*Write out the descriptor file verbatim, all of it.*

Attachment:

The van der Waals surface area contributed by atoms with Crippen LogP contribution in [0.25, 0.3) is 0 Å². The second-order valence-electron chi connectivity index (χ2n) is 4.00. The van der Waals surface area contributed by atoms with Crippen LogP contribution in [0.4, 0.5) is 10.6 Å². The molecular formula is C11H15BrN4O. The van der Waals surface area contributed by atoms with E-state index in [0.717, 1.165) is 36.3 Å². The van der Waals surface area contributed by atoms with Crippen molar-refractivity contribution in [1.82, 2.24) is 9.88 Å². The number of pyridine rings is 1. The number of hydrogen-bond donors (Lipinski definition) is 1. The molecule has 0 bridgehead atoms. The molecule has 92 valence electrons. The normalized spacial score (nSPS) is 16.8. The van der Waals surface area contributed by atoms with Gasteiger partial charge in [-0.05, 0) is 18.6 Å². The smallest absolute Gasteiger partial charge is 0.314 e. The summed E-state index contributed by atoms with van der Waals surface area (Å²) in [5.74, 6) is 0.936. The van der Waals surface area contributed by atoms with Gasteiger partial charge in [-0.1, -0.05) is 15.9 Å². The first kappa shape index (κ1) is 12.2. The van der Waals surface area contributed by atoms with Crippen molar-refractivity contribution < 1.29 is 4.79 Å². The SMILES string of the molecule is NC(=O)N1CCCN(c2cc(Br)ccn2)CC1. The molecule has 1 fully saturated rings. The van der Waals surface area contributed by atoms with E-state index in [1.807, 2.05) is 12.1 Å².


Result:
The van der Waals surface area contributed by atoms with Crippen LogP contribution in [0.25, 0.3) is 0 Å². The second-order valence-electron chi connectivity index (χ2n) is 4.00. The van der Waals surface area contributed by atoms with Crippen LogP contribution in [0.4, 0.5) is 10.6 Å². The molecular formula is C11H15BrN4O. The van der Waals surface area contributed by atoms with E-state index in [0.717, 1.165) is 36.3 Å². The van der Waals surface area contributed by atoms with Crippen molar-refractivity contribution in [1.82, 2.24) is 9.88 Å². The number of pyridine rings is 1. The number of hydrogen-bond donors (Lipinski definition) is 1. The molecule has 0 bridgehead atoms. The molecule has 92 valence electrons. The normalized spacial score (nSPS) is 16.8. The van der Waals surface area contributed by atoms with Gasteiger partial charge in [-0.05, 0) is 18.6 Å². The smallest absolute Gasteiger partial charge is 0.314 e. The summed E-state index contributed by atoms with van der Waals surface area (Å²) in [5.74, 6) is 0.936. The van der Waals surface area contributed by atoms with Gasteiger partial charge in [-0.1, -0.05) is 15.9 Å². The first kappa shape index (κ1) is 12.2. The van der Waals surface area contributed by atoms with Crippen molar-refractivity contribution < 1.29 is 4.79 Å². The SMILES string of the molecule is NC(=O)N1CCCN(c2cc(Br)ccn2)CC1. The molecule has 1 fully saturated rings. The van der Waals surface area contributed by atoms with E-state index in [1.807, 2.05) is 12.1 Å².